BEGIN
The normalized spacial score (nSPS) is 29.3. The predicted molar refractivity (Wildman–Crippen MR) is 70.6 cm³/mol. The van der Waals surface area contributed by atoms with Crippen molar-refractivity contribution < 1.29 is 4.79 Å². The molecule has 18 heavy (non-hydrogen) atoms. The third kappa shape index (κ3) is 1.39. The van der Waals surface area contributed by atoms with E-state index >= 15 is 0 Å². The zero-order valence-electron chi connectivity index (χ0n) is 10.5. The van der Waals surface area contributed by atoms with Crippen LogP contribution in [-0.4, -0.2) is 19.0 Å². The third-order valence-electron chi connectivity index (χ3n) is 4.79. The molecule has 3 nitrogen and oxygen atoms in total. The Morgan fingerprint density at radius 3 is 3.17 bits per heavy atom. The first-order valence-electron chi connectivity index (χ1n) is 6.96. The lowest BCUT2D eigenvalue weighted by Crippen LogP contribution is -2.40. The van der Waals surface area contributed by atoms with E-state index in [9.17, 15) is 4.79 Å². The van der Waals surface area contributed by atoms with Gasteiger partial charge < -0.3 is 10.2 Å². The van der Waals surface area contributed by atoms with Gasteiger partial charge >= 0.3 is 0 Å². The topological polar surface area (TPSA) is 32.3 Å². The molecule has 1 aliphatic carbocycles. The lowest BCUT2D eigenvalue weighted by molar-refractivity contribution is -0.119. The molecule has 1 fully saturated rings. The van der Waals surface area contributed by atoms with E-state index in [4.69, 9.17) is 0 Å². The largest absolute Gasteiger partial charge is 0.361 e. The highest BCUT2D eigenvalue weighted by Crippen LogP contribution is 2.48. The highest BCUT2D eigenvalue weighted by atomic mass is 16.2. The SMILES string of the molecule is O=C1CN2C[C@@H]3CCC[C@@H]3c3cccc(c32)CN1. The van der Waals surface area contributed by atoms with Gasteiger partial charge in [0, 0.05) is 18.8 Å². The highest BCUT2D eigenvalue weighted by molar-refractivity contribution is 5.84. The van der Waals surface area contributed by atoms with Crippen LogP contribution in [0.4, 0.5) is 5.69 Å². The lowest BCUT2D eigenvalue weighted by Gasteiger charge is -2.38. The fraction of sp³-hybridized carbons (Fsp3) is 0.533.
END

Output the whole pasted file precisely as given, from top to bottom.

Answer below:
The normalized spacial score (nSPS) is 29.3. The predicted molar refractivity (Wildman–Crippen MR) is 70.6 cm³/mol. The van der Waals surface area contributed by atoms with Crippen molar-refractivity contribution < 1.29 is 4.79 Å². The molecule has 18 heavy (non-hydrogen) atoms. The third kappa shape index (κ3) is 1.39. The van der Waals surface area contributed by atoms with E-state index >= 15 is 0 Å². The zero-order valence-electron chi connectivity index (χ0n) is 10.5. The van der Waals surface area contributed by atoms with Crippen LogP contribution in [-0.4, -0.2) is 19.0 Å². The third-order valence-electron chi connectivity index (χ3n) is 4.79. The molecule has 3 nitrogen and oxygen atoms in total. The Morgan fingerprint density at radius 3 is 3.17 bits per heavy atom. The first-order valence-electron chi connectivity index (χ1n) is 6.96. The lowest BCUT2D eigenvalue weighted by Crippen LogP contribution is -2.40. The van der Waals surface area contributed by atoms with E-state index in [9.17, 15) is 4.79 Å². The van der Waals surface area contributed by atoms with Gasteiger partial charge < -0.3 is 10.2 Å². The van der Waals surface area contributed by atoms with Gasteiger partial charge >= 0.3 is 0 Å². The topological polar surface area (TPSA) is 32.3 Å². The molecule has 1 aliphatic carbocycles. The lowest BCUT2D eigenvalue weighted by molar-refractivity contribution is -0.119. The molecule has 1 fully saturated rings. The van der Waals surface area contributed by atoms with E-state index in [4.69, 9.17) is 0 Å². The largest absolute Gasteiger partial charge is 0.361 e. The highest BCUT2D eigenvalue weighted by Crippen LogP contribution is 2.48. The highest BCUT2D eigenvalue weighted by atomic mass is 16.2. The SMILES string of the molecule is O=C1CN2C[C@@H]3CCC[C@@H]3c3cccc(c32)CN1. The van der Waals surface area contributed by atoms with Gasteiger partial charge in [0, 0.05) is 18.8 Å². The highest BCUT2D eigenvalue weighted by molar-refractivity contribution is 5.84. The van der Waals surface area contributed by atoms with Crippen LogP contribution in [0.4, 0.5) is 5.69 Å². The lowest BCUT2D eigenvalue weighted by Gasteiger charge is -2.38. The fraction of sp³-hybridized carbons (Fsp3) is 0.533.